“I realized that you could come out and still live the same life. An even better life.” – Spencer Clark
Spencer Clark lives and breathes baseball. He sees himself as a future general manager, running a major league team. No doubt that is a big dream for the 21-year-old Howard University senior, but I wouldn’t bet against him.
Spencer is currently the batboy for the Washington Nationals, where over the long summer he cultivated a relationship with members of the team. It was a dream come true for Spencer, to be at the ballpark, on the inside, one of the team, with one exception. Spencer is gay, and in Major League Baseball, no team has ever had an active player or coach come out as publicly gay. Spencer felt like he was hiding his true self, but he was afraid if the players knew, they would want him gone.
It was not an easy decision to come out, but Spencer came to the realization if he wanted to live his baseball dream, that meant he would have to be his true self. He chose to tell each player individually, so one-on-one he would be able to answer any questions and address any concerns. He’d also be able to observe each man’s reaction to the news, so he could determine exactly where he stood. To his surprise, all of the reaction was positive.
“The response was pretty nonchalant,” Spencer recalled. “Everyone was like, all right, now what? It wasn’t a big thing to anyone, which I think was what I was looking for primarily – not to become a thing, just to be a person.”
Spencer wrote about his experience in Outsports Magazine, raising hopes that Major League Baseball is becoming accepting of being gay:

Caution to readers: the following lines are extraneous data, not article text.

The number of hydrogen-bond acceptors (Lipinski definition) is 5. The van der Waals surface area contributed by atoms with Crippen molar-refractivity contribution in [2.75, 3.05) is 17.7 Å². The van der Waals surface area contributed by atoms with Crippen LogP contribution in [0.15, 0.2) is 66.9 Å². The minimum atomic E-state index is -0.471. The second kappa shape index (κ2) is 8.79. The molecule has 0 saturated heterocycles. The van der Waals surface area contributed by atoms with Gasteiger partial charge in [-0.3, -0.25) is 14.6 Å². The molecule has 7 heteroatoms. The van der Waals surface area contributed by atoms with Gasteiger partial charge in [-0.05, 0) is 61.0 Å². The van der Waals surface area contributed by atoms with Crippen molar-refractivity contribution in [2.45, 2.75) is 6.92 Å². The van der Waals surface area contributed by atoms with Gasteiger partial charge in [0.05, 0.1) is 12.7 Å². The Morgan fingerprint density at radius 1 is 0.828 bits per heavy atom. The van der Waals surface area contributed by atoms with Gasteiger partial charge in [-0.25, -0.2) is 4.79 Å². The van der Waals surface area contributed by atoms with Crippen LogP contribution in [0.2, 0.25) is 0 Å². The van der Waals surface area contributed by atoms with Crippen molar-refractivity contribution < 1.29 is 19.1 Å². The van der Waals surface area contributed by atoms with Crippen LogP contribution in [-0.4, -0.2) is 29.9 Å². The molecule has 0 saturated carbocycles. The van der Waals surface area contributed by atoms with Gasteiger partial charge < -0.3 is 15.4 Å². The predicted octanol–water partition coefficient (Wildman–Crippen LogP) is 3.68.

“Coming out to my Nationals coworkers was a completely different experience than any of the others. At work I was tired of trying to fit into conversations about women and having nothing to say. I couldn’t express myself the way I wanted. I didn’t want to hide anymore. I was unsure about how “sports people” would feel about having a gay co-worker. I was worried about getting fired or ostracized, all because of who I am.
“None of that happened. I told everyone individually and everyone had similar reactions. They were proud of me and congratulated me for feeling comfortable enough with myself to be myself. They told me that nothing would change – and nothing did.
“I was finally able to be myself with some of my closest friends while working in the greatest sport in the world.The rest of the season went by without a problem and I was the most comfortable I have been in my life. I learned that you could be gay and work in professional sports.”
Spencer is not a player of course, but perhaps the reaction of the team will give closeted gay players a reason to consider following Spencer’s example. The time has come.
“The biggest difference I felt was in myself,” Spencer said. “It’s not really how people interact with me. It’s just the way I carry myself more. I don’t have this big burden weighing down on me. I can actually be a person. It’s cleared a lot of space in my head that was full with stuff that didn’t need to be there.”
Photos are from Spencer Clark’s Twitter album.